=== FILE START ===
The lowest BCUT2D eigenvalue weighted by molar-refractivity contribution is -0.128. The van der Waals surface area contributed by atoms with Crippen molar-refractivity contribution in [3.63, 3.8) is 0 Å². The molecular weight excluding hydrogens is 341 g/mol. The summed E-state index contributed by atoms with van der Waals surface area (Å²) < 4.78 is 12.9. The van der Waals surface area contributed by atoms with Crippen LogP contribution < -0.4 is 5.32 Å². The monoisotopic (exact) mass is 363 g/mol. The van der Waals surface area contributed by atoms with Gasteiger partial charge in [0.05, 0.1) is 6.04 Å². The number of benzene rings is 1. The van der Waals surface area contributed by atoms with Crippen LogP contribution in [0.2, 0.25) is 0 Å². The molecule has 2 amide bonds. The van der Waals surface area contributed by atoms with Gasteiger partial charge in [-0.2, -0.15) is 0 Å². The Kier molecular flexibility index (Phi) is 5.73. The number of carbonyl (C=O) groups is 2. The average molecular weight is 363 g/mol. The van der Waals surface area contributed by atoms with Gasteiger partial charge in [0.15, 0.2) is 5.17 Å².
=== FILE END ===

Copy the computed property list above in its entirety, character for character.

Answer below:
The lowest BCUT2D eigenvalue weighted by molar-refractivity contribution is -0.128. The van der Waals surface area contributed by atoms with Crippen molar-refractivity contribution in [3.63, 3.8) is 0 Å². The molecular weight excluding hydrogens is 341 g/mol. The summed E-state index contributed by atoms with van der Waals surface area (Å²) < 4.78 is 12.9. The van der Waals surface area contributed by atoms with Crippen LogP contribution < -0.4 is 5.32 Å². The monoisotopic (exact) mass is 363 g/mol. The van der Waals surface area contributed by atoms with Gasteiger partial charge in [0.05, 0.1) is 6.04 Å². The number of benzene rings is 1. The van der Waals surface area contributed by atoms with Crippen LogP contribution in [0.2, 0.25) is 0 Å². The molecule has 2 amide bonds. The van der Waals surface area contributed by atoms with Gasteiger partial charge in [-0.2, -0.15) is 0 Å². The Kier molecular flexibility index (Phi) is 5.73. The number of carbonyl (C=O) groups is 2. The average molecular weight is 363 g/mol. The van der Waals surface area contributed by atoms with Gasteiger partial charge in [0.15, 0.2) is 5.17 Å².